Developing domestic pharmaceutical production capabilities is increasingly seen as a priority for many developing countries. Governments have adopted various strategies to develop their local pharmaceutical production capacities. This session examined three modes of investment in these pharmaceutical companies: namely, the state-owned enterprise, companies with joint-public and private ownership, and completely privately owned companies, and examined their respective strengths and weaknesses in meeting important public health objectives such as access to medicines.
Elements for the debate
- What are the dynamics of providing access to medicines in developing countries?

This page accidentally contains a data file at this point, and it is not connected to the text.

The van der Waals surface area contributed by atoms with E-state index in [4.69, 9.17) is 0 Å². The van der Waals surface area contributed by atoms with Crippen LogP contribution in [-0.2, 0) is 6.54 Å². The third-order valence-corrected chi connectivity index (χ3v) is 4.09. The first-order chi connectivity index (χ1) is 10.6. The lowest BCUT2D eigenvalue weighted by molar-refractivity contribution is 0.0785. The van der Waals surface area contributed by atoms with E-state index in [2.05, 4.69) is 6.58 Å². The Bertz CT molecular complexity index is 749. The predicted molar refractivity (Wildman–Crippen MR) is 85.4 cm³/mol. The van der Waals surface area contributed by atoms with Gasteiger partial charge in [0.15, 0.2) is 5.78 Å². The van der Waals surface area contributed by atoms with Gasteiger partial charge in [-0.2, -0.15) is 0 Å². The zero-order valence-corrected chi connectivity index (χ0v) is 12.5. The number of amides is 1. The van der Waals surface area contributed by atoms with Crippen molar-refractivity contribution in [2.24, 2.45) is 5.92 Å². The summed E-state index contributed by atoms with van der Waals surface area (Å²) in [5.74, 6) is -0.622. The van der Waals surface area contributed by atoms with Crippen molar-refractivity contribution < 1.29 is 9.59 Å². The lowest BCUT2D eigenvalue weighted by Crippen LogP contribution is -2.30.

- Is there scope for public endeavour to facilitate access to medicines, particularly to marginalized sections of the population?
- How can publicly-owned pharmaceutical firms be turned into full-fledged competitors to private sector firms?
- What means, other than private equity, exist to encourage private pharmaceutical firms to take on board public health concerns?